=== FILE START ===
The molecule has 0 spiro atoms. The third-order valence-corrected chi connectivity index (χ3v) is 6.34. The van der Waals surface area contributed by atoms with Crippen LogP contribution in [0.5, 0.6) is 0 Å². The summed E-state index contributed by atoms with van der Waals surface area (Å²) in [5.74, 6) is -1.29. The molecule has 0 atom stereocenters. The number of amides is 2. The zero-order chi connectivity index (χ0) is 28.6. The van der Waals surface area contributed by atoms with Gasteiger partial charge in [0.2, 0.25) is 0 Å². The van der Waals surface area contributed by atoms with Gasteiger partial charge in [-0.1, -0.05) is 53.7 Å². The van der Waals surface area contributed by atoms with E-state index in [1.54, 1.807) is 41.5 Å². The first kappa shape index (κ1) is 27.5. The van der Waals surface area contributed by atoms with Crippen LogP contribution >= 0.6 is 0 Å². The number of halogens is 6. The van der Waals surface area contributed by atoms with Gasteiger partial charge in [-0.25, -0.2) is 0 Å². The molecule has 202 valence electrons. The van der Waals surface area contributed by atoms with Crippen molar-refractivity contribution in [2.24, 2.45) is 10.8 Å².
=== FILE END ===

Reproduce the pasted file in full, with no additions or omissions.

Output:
The molecule has 0 spiro atoms. The third-order valence-corrected chi connectivity index (χ3v) is 6.34. The van der Waals surface area contributed by atoms with Crippen LogP contribution in [0.5, 0.6) is 0 Å². The summed E-state index contributed by atoms with van der Waals surface area (Å²) in [5.74, 6) is -1.29. The molecule has 0 atom stereocenters. The number of amides is 2. The zero-order chi connectivity index (χ0) is 28.6. The van der Waals surface area contributed by atoms with Gasteiger partial charge in [0.2, 0.25) is 0 Å². The van der Waals surface area contributed by atoms with Gasteiger partial charge in [-0.1, -0.05) is 53.7 Å². The van der Waals surface area contributed by atoms with E-state index in [1.54, 1.807) is 41.5 Å². The first kappa shape index (κ1) is 27.5. The van der Waals surface area contributed by atoms with Crippen LogP contribution >= 0.6 is 0 Å². The number of halogens is 6. The van der Waals surface area contributed by atoms with Gasteiger partial charge in [-0.25, -0.2) is 0 Å². The molecule has 202 valence electrons. The van der Waals surface area contributed by atoms with Crippen molar-refractivity contribution in [2.24, 2.45) is 10.8 Å².